Contexte : Historical forests in Brasil
Before European colonization, there existed primitive rainforests so immense that they defied human imagination.
The largest of these forests, the Amazon – named after the river that crosses it from beginning to end – has become an emblem for tropical forests in the world.
Covering a surface of 4,500,000 square kilometers, the Amazonian forest extends way beyond the boundaries of Brazil, spreading west into the foot-hills of the Andes and north to the shores of the Caribbean Sea.
The second biggest forest area, much less known to the general public, is called the Atlantic Forest. Its surface covered 1,1 million square kilometres during the 15th century, extending almost 4,000 km down to the Atlantic Ocean coastline from Bélem to São Paulo.
This Atlantic Forest has greatly suffered from the deforestation caused by agriculture and breeding. Today, only a tiny percentage of its initial surface remains : according to latest estimates only 5% survive, which falls to 1% for the Noreastern region.
The Federal Biological Reserve of Pedra Talhada, which belongs to this Atlantic forest, spreads over approximately 50 km², covering the municipalities of Quebrangulo, Chã Preta, Lagoa do Ouro, and Corrente (States of Alagoas and Pernambuco).
It is the last forest of this magnitude in the region.
Seen from above, the Pedra Talhada Reserve seems composed of a dense and uniform vegetation, apart from the eroded granite cliff that has given its name to the place: “Pedra Talhada” (Carved Stone).
In reality, this forest is not a homogenous entity. On the contrary, it is a juxtaposition of a multitude of ecossitems, each occupying a specific ecological habitat.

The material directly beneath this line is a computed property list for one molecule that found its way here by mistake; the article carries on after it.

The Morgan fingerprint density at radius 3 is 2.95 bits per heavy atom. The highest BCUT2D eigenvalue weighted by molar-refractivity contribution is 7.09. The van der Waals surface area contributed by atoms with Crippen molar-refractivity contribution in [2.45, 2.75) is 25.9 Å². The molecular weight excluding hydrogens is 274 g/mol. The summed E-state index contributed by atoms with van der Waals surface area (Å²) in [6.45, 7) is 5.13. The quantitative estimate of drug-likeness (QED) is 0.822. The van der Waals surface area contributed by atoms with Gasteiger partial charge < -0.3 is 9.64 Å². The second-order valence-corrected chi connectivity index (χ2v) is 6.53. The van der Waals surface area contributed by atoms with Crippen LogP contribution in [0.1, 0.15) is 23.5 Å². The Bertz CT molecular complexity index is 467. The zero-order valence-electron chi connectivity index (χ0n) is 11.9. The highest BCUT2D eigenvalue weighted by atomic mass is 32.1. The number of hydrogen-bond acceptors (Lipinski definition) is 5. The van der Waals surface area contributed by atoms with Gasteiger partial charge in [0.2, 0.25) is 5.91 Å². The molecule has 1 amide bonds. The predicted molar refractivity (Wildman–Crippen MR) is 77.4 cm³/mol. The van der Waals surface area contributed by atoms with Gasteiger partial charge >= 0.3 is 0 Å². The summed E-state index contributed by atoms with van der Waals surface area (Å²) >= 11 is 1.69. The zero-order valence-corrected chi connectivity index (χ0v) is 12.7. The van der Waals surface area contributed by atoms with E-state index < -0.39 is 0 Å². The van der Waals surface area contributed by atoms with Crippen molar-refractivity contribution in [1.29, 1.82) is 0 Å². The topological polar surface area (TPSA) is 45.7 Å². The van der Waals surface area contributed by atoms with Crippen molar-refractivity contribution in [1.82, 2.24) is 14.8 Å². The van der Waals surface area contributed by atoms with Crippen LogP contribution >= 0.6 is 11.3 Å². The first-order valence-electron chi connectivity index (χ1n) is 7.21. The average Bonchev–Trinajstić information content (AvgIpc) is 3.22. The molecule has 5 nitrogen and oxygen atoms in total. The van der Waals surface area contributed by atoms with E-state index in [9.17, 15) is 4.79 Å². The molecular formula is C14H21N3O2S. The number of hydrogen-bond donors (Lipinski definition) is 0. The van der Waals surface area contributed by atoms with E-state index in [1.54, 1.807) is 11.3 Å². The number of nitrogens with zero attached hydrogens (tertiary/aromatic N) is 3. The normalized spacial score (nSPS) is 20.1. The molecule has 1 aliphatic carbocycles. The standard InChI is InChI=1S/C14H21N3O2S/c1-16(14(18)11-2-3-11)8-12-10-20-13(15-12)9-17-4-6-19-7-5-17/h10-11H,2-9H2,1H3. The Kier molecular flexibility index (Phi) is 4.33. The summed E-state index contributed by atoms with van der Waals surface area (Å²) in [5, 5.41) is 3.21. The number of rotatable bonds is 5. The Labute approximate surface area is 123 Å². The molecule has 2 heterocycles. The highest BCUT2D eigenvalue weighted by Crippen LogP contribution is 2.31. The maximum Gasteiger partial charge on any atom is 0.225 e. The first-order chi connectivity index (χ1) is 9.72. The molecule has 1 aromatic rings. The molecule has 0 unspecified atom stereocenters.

This fact is experienced when entering the forest as notable differences appear in the landscapes and flora. The visitor penetrating the reserve is immediately confronted to a very steep slope that has protected the forest from exploitation. At the border of the forest, sunrays are still visible through the branches, but these shafts of light crossing the foliage disappear as one enters the dark forest.
The climate of Pedra Talhada is marked by two distinct seasons:
- the dry season from September to February
- the rainy season from Mars to August
In general, the climate of the region is tropical and humid with a dry summer.
The richness of its biodiversity – animal and vegetal – is due to following essential factors:
- On this type of mountainous relief (there is a difference of 800 m between the bottom of the vales and the rocky summit) the flora and fauna diversify depending on their altitude.
- The geographical situation of this forest is such that it benefits from the climatic and biological influences of three different biomas: the Atlantic forest, the dry Catinga, and the Amazonian forest.
- Up to 168 water sources originate from this forest, forming many swamps which host different plants and animals depending on their sizes and their altitudinal localtions.
Thanks to this exceptional climatic and geological situation, one can find hundreds of species of trees in every hectare of the forest. There are also many species of mammals, birds, reptiles, amphibians, fishes, snails, insects, and spiders. Dozens of these species are endemic, which means they are found only in this forest.
It is important to note that in Brazil, 22 out of the 227 bird species in danger of extinction have been observed in this small 50 km2 massif. Thus, this small forest reserve alone shelters about 10% of all the endangered birds on the Brazilian subcontinent.